A critical element of driving successful change is controlling the magnitude of change. Often, in software development or in life, we take on ludicrously large elements to change: we’ll go from a totally chaotic ad-hoc approach to development (often in the form of every participant using their own preferred successful approaches from previous jobs), to a complete single way of developing software. Great in theory, but extremely disruptive in its implementation. Whether agile or not, this complete system is made up of a collection of individual elements, each with their own change profile. Some of these may have little chaos and huge return, while others may be extremely chaotic, and actually have a net negative impact. Throw them all together, and you will have washed out much of the value of the best elements, and imposed an overall change that can be quite daunting. The team can easily find the status quo quite attractive in comparison. We need to find those atomic elements that will provide us the most value with the least disruption. If we select them correctly, we will find far less pushback, faster adoption, and we also benefit from demonstrating to the team that this change stuff doesn’t have to be so painful after all.

The other side of simplifying or making change more attractive is cranking up the engagement from the participants. Last time, I talked about the challenges of jargon as a barrier to adoption: we have to be careful to present the potential change in a way that is clearly understood in terms that people understand. In addition to this, we need to avoid simply handing this change over as a task for them to do. While we may not see these elements as disruptive, this is because we have already made the required journey, we have already internalized the value and overcome the disruption. Any change will be easier if the participant is carefully supported, given the time to acclimatize to the different way of doing things, reminded of the value of the change in making their life easier. Each participant needs to understand how the change brings them more closely into alignment with their own value system. They need to see what is in it for them, and this attraction will vary dramatically across the team.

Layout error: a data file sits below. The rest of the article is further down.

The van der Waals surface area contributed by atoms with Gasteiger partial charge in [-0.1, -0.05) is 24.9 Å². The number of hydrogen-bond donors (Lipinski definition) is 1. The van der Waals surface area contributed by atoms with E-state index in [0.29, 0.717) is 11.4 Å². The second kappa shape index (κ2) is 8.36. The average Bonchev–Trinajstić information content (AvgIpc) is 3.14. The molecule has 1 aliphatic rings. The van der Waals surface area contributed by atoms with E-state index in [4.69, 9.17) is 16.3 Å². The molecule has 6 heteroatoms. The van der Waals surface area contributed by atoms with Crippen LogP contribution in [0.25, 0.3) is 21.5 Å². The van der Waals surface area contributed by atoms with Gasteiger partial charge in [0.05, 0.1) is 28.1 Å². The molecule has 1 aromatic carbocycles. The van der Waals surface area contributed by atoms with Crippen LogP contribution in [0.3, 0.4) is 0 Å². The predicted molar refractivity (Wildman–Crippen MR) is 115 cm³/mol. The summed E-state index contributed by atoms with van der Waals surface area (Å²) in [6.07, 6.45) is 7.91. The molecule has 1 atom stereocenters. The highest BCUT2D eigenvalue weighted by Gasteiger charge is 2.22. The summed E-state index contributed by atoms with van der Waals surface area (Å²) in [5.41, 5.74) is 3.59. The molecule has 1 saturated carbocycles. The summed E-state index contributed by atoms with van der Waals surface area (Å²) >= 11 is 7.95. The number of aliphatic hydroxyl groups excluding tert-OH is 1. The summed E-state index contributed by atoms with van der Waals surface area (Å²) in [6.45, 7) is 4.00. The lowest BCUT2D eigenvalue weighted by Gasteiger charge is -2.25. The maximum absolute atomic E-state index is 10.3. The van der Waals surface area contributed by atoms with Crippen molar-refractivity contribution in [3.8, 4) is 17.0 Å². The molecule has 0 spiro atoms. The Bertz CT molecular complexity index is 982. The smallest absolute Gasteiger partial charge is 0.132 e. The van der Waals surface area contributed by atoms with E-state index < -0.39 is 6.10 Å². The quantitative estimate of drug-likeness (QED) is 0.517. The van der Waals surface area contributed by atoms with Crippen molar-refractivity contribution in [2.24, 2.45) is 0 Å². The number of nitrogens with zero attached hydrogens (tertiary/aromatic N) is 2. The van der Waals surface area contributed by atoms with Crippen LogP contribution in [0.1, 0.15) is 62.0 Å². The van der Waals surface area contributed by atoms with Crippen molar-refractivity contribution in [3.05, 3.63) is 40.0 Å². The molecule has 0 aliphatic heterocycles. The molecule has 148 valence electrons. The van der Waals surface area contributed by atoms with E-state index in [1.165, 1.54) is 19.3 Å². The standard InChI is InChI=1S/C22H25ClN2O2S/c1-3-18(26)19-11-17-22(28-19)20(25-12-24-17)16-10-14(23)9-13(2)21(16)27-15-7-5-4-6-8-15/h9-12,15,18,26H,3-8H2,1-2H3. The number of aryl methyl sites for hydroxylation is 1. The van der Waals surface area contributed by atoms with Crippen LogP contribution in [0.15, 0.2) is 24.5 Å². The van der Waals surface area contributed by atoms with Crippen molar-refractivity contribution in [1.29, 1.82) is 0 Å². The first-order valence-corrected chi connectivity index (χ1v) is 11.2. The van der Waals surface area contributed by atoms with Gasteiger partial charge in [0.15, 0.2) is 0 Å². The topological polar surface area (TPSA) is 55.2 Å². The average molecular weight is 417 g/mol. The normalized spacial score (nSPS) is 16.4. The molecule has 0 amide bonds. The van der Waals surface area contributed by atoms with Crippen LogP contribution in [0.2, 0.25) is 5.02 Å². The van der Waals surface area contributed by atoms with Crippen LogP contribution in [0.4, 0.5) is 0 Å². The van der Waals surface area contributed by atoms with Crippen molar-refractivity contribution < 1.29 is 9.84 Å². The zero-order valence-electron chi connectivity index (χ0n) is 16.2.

In the minds of most people, change is frightening and diametrically opposed to remaining in the status quo. If we are careful in how we present change, selecting the low-hanging fruit and fostering the change through our teams, we can dramatically reduce the barriers we often face. Indeed, we can get to the point where change becomes an attractive ongoing way of doing business, we can become a true learning organization. We can remove the apparent dichotomy between change and the status quo. – JB